Spring 2016 stories
Environmental Justice, Technology, and Silicon Valley
Response to Cardinal Turkson’s Keynote Address,
“Our Future on a Shared Planet” Conference, Santa Clara University1
By Kirk Hanson
By Kirk Hanson
Executive Director, Markkula Center for Applied Ethics,
John Courtney Murray, S.J. University Professor,
Santa Clara University
In his visit to Santa Clara University and to Silicon Valley, Cardinal Turkson addressed several themes which I believe can provoke productive moral reflection in Silicon Valley and beyond. Among these are:
1. Identification and Moral Critique of Destructive Uses of Technology. As Cardinal Turkson notes, much technology can be used for good or ill. A more robust discussion of good and bad uses of specific technologies must be developed. The Markkula Center for Applied Ethics at Santa Clara University, for example, is developing a partnership with the iconic Tech Museum of Innovation in Silicon Valley to include such a discussion in the presentation of future exhibits at the Tech Museum.
2. The Socially Beneficial Uses of Technology. Cardinal Turkson could be more effective in his engagement with Silicon Valley and all technology-centric groups by emphasizing more how technology can and must be harnessed to benefit our common home and humanity. In Silicon Valley, a pre-existing and substantial interest seeks “technology benefiting humanity,” exemplified by a prominent awards program sponsored by the Tech Museum of Innovation and co-created by Santa Clara University. Silicon Valley is already committed to “social entrepreneurship,” a concept advanced by the Silicon Valley-based Skoll Foundation, created in 1999 by eBay co-founder Jeffrey Skoll. Notably, Santa Clara University’s Miller Center for Social Entrepreneurship strongly promotes such efforts.
3. Access to the Benefits of Technology. “Access”—a topic long raised by Silicon Valley participants and observers—must be encouraged. Valley entrepreneurs have frequently discussed the “digital divide,” often imagined as simply a connection to the Internet, but we need a more sophisticated notion that includes access to applications of technology which can enhance human flourishing. For example, can the poor access the wealth of educational and health management resources on the Internet?
4. Technology and Its Impact on the Human Spirit. Cardinal Turkson has dealt with how technology, particularly electronic devices, can occupy and preoccupy the days of both young and old. The effect of this trend on moral awareness, particularly, on being aware of people outside one’s social and cultural group, is troubling. Too little time is left for a spiritual life and its practices. Whatever stirrings of awareness about this topic in Silicon Valley exist today ought to be encouraged.
5. Silicon Valley Wealth and Our Common Home. The cardinal’s emphasis on the Earth as our common home is an important theme for Silicon Valley. A prevailing assumption holds that the wealthy of Silicon Valley can escape negative environmental consequences. They may avoid urban pollution, congestion, and even “the cries of the poor” who cannot flee these same threats. Yet although the rich may retreat to higher income suburbs or gated communities, or even fly in private jets to second and third homes in the remote wilderness, we must focus on how technology and environmental degradation harm the poor and the 99 percent who don’t share in the fabulous wealth being generated in Silicon Valley.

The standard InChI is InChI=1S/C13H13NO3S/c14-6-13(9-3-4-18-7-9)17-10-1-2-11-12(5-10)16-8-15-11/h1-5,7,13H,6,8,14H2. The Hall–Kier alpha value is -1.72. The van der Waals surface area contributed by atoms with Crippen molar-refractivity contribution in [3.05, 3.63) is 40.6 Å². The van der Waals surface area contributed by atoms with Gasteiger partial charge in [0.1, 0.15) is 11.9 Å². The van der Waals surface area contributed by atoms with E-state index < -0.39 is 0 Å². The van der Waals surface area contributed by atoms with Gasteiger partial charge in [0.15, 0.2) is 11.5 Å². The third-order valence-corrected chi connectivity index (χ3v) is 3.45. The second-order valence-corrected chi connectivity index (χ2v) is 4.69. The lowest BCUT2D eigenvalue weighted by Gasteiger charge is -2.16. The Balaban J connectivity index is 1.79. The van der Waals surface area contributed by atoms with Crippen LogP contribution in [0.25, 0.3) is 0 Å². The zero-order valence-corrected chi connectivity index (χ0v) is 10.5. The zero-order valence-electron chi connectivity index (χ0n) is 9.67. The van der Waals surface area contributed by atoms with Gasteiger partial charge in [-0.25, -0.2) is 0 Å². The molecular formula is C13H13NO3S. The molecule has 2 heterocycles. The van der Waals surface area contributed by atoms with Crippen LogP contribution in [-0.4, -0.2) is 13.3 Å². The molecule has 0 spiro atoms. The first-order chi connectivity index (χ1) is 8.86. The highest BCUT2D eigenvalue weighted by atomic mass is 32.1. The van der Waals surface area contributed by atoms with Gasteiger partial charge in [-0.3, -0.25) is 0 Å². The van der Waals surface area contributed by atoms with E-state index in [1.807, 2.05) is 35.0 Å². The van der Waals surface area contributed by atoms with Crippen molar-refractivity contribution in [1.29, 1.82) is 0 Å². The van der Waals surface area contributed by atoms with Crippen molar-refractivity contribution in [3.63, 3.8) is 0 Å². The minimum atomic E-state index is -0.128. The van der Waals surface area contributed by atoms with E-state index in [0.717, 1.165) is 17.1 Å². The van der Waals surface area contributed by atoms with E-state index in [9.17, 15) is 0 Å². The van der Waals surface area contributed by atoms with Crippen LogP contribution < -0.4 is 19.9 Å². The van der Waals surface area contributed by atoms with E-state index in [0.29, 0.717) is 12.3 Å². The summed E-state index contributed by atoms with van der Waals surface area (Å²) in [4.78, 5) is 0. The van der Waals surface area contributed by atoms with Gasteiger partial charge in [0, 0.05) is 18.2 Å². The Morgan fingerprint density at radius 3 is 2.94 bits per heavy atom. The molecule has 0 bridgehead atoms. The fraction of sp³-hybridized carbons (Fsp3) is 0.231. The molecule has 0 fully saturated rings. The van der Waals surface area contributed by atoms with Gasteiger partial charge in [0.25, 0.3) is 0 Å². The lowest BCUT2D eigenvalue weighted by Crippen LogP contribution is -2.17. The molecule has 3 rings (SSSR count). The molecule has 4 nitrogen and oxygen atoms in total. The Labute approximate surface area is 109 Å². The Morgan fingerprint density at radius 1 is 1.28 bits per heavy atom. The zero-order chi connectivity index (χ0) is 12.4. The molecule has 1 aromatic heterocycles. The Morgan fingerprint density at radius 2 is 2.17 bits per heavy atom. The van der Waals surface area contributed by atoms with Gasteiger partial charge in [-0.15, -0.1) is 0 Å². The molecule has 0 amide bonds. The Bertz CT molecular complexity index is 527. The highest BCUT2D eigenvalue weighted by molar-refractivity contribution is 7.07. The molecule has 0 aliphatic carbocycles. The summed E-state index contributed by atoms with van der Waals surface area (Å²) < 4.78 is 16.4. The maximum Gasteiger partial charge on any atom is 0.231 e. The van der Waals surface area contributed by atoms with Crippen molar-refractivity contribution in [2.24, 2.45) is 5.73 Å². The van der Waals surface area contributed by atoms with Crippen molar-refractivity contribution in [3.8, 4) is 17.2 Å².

6. The Moral Critique of Capitalism. Laudato Si’ and other writings of Pope Francis on the morality of capitalism reflect what some in Silicon Valley may perceive as a naïve European perspective. While Cardinal Turkson has not addressed this theme as frequently as Pope Francis, he has an opportunity to shape a more sophisticated critique regarding how modern capitalism works. The development of a more incisive moral critique would be a significant contribution to Silicon Valley and the broader North American culture.
Kirk Hanson is executive director of the Markkula Center for Applied Ethics at Santa Clara University and John Courtney Murray, S.J. University Professor of Social Ethics. He has been at Santa Clara since 2001 taking an early retirement from Stanford University, where he taught in the Graduate School of Business for 23 years. He has written extensively on the ethical and public behavior of corporations, and has consulted with over 100 organizations on managing ethics. Hanson currently serves on the boards of the Skoll Community Fund and the Center for International Business Ethics in Beijing.
- Cardinal Peter Turkson, “Laudato Si’ from Silicon Valley to Paris,” keynote address, Our Future on a Shared Planet: Silicon Valley in Conversation with the Environmental Teachings of Pope Francis conference, 3 November 2015, Santa Clara University.
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